Denver's best pandemic culture of 2020, from markets to drive-ins

Against all odds, 2020 became the year we fell madly, deeply in love with Denver.

Once stay-at-home orders relaxed in the spring, our cabin fever led us to seek out safe, in-person opportunities to counteract endless hours of Zoom meetings and awkward virtual versions of our favorite events. The creativity we found was inspiring, and it often popped up when we least expected it.

While taking walks on Denver’s new pandemic shared streets, we encountered surprise live music and roving murals on billboard trucks. We saw live theater performed on a golf course, with viewers safely bearing witness from golf carts. While picnicking in Denver parks, we witnessed happy moments like this year’s Sunnyside Music Festival which, in lieu of filling a park with thousands of concert-goers, brought music to the streets by putting bands on pedicabs that roamed the neighborhood.

From incredible outdoor dining set-ups to entire festivals dedicated to animations projected onto buildings, we found a surprising abundance of cultural experiences that didn’t just begrudgingly become pandemic-friendly; they embraced this year’s limitations to create unforgettable moments.

Here are a few of the experiences that really stuck with us this year, reminding us that, even when times get tough, the creativity of Denver artists, business owners and cultural institutions make this city an incredibly rich and vibrant place to live — even during a year as difficult as this one.








When street art became a lifeline

In the deepest, darkest parts of the pandemic — those scary months when we were still adjusting to our newfound solitude and the constant, daily barrage of bad news — we didn’t see much of Denver unless it existed between home and the grocery store. But little by little, our neighborhoods began to change.

It started with the boarded-up windows of East Colfax and South Broadway, which soon turned into colorful canvases with reassuring messages of community and stick-togetherness. Then suddenly, everywhere we looked, there was hope — thanks in large part to Denver’s Koko Bayer, who created the city’s most iconic piece of pandemic art. The colorful hearts emblazoned with “hope” were wheat-pasted on walls and shuttered storefronts across Denver.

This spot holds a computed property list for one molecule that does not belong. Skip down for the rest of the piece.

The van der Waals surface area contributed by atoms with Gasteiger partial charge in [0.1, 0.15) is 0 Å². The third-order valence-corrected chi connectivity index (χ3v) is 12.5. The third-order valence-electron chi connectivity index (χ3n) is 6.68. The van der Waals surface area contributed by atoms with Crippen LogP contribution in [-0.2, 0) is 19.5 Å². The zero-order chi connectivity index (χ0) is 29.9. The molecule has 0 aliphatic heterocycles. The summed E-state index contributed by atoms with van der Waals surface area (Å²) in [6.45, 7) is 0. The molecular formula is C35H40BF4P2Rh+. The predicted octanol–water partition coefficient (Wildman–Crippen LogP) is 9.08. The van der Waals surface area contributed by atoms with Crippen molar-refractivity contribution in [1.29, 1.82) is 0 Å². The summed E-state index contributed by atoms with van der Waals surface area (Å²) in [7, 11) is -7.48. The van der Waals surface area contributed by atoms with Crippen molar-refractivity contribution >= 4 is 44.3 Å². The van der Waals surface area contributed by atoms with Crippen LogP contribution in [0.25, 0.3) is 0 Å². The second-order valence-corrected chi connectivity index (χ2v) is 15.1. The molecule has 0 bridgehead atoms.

Then came Austin Zucchini-Fowler‘s bright, pointillist-inspired murals of first responders, turning health care workers, line cooks, veterinarians and servers into literal angels watching over a beleaguered city. This new crop of murals felt so comforting because they weren’t hollow platitudes telling us to hang in there, baby; they found beauty in the moment by acknowledging the struggle that got us there.

And then, as our lockdown spring gave way to a summer of protest, new murals suddenly had a greater sense of urgency, actual life and death splashed on walls across the city. During the protests, the Black Love Mural Project paid artists to create temporary murals in Civic Center park, which showcased artists of color while also offering sanctioned canvases to prevent damage to the park’s sculptures. The most powerful pieces of the summer came from the #SprayTheirName campaign, which immortalized Breonna Taylor, Elijah McClain and George McClain with the dynamic portraiture that Denver artist Detour is known for.

Particularly when portraying local people of color killed by law enforcement, #SprayTheirName murals often acted as public, open-air mourning spaces where people paused to light candles and grieve communally at a time when there weren’t many ways to do so. When Supreme Court Justice Ruth Bader Ginsburg died Sept. 18, a memorial mural popped up in downtown Denver the very next day.